The Australian Bustard, Ardeotis australis, is a large ground bird of grassland, woodland and open agricultural country across northern Australia and southern New Guinea. It is also commonly referred to in Central Australia as the Bush Turkey, particularly by Aboriginal people.
The male is up to 1.2 m (47 in) tall with a 2.3 m (7 ft 7 in) wingspan. The average weight for males is 7.5 kg (17 lb). The female is quite a bit smaller at 80 cm (31 in) tall and 3 kg (6.6 lb) in weight but is similarly coloured. The largest male was shot just outside Victoria and was 14.5 kg (32 lb). The back, wings and tail are dull brown, with mottled black and white markings on the wing coverts. The neck and head appear dull white and the crown black. Legs are yellow to cream coloured.
When disturbed, Australian Bustards often adopt a cryptic pose with neck erect and bill pointed skywards. They may stalk gradually away or run if alarmed, taking flight as a last resort. Populations are highly nomadic following rain and feed, which includes seeds, fruit, centipedes, insects, molluscs, lizards, young birds and small rodents.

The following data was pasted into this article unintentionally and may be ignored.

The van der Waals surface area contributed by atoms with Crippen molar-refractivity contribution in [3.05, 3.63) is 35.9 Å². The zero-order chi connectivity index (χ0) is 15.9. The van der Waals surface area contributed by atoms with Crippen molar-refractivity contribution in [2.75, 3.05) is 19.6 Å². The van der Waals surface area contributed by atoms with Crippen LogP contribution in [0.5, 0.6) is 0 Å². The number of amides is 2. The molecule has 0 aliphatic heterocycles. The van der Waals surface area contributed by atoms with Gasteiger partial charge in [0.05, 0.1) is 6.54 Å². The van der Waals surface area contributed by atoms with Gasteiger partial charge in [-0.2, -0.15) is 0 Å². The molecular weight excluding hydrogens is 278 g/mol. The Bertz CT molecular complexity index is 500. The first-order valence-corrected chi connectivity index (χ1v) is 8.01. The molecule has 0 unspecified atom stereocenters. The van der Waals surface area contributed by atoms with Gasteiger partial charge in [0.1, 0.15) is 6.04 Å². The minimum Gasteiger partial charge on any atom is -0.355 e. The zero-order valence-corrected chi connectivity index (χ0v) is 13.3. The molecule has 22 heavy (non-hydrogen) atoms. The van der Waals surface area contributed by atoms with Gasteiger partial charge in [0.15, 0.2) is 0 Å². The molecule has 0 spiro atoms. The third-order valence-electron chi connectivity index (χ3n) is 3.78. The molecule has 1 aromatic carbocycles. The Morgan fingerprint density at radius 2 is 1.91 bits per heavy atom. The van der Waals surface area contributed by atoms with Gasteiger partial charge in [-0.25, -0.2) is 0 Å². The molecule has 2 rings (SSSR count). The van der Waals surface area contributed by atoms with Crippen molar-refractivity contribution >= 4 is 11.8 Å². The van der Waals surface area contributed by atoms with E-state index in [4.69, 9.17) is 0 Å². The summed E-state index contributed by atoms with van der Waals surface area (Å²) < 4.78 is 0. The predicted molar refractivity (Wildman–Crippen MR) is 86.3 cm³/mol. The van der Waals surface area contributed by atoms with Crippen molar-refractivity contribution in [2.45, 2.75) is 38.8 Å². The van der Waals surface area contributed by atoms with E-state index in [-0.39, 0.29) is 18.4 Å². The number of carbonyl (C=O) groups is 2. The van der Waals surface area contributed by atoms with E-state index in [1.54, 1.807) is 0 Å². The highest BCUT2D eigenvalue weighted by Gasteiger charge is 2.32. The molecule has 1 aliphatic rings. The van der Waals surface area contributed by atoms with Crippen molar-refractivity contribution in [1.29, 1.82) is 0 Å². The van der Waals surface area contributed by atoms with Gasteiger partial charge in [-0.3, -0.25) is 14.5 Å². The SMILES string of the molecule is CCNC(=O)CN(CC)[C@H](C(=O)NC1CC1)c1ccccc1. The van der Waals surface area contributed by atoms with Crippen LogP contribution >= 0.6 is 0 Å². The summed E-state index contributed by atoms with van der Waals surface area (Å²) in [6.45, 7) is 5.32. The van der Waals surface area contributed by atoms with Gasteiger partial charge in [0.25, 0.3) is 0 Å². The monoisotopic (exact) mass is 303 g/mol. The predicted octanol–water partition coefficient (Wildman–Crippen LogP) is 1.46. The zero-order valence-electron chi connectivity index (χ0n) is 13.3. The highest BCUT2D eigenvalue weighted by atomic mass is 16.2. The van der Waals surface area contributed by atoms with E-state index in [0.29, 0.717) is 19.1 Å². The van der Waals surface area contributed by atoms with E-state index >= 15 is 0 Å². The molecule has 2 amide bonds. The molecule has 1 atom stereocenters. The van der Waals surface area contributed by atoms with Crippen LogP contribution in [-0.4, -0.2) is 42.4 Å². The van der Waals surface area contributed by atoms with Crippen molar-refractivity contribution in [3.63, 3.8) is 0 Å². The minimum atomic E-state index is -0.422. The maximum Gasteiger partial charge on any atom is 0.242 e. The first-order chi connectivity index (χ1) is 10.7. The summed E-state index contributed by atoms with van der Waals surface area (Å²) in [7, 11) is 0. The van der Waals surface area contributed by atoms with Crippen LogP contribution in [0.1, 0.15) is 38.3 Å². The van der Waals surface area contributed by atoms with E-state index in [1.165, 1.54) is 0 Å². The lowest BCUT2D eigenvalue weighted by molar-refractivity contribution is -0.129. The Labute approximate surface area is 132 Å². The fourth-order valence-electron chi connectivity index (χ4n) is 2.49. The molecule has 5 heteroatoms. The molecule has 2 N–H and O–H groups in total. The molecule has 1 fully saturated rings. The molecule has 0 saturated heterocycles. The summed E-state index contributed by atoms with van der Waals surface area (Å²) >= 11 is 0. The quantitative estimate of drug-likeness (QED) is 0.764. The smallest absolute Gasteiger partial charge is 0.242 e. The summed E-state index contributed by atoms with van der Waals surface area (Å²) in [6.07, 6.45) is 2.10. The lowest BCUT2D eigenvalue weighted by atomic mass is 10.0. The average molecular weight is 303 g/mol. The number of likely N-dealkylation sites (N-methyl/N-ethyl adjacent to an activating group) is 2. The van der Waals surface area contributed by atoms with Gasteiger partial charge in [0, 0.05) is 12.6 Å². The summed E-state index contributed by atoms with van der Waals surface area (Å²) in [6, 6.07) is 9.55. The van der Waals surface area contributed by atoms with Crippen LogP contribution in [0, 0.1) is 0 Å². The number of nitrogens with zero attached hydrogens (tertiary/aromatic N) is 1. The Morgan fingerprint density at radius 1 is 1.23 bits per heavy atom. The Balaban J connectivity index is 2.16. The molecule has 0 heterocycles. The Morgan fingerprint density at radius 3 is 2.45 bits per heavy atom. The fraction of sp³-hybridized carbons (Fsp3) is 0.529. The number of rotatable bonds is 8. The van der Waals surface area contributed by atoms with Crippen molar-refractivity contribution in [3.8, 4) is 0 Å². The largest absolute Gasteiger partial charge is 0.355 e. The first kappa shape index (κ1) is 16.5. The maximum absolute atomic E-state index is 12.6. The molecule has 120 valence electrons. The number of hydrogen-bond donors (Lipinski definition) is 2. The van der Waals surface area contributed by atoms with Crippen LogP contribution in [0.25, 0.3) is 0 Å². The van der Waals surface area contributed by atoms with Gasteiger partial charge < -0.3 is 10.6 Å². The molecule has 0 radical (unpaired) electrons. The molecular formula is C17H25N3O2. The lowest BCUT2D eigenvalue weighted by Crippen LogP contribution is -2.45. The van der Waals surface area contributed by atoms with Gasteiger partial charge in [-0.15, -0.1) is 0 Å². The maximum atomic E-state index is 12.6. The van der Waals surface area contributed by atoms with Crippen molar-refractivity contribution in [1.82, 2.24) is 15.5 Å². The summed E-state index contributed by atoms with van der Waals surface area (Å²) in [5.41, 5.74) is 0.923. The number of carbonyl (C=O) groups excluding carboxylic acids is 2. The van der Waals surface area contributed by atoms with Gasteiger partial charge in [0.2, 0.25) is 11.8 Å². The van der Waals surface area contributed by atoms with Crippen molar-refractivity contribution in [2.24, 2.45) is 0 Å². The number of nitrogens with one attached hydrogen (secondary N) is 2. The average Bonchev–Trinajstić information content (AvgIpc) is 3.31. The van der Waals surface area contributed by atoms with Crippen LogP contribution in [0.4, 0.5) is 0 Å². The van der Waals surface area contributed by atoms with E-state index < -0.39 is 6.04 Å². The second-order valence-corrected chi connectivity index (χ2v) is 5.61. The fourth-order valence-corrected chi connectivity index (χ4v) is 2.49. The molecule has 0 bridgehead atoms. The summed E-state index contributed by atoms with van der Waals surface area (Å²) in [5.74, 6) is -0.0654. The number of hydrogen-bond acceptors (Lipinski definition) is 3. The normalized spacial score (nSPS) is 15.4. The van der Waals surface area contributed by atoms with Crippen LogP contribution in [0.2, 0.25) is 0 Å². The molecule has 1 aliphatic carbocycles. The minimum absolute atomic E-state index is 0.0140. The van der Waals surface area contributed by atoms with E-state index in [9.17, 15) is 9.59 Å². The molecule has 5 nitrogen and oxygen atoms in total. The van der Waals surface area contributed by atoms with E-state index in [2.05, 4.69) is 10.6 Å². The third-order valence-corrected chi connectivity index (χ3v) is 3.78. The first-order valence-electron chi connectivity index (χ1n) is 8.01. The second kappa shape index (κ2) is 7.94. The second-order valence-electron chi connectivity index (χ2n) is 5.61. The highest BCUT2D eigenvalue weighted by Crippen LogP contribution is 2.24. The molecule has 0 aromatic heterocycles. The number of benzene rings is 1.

This bird remains relatively common and widespread across most of northern Australia (see Atlas), but its range appears to have contracted in the south-east of the continent during the last century, perhaps due to hunting (now illegal except for indigenous Australians), feral predators such as pigs and foxes and habitat destruction. Its nomadic habits make it difficult to assess.
The Australian Bustard is not listed as threatened on the Environment Protection and Biodiversity Conservation Act 1999.
- The Australian Bustard is listed as threatened on the Victorian Flora and Fauna Guarantee Act 1988. Under this Act, an Action Statement for the recovery and future management of this species has been prepared.
- On the 2007 advisory list of threatened vertebrate fauna in Victoria, this species is listed as critically endangered.
Aborigines and Bush turkeys
Ardeotis australis behind a bushfire
Australian Aborigines generally refer to this bird as the Bush Turkey. It is an important food source for Aboriginal people from Central Australia, and is still eaten today. The white feathers of the bird are used for ceremonial purposes.
The Arrernte name for this bird is kere artewe. The Luritja name is kipara . The Larrakia name for this bird is danimila. There are important Dreaming stories associated with the Bush Turkey. A number of artists painting in the desert today paint bush turkey Dreaming. This means they have been given stories of the origins of the turkey in the Dreamtime and are entitled to tell this story and paint about it.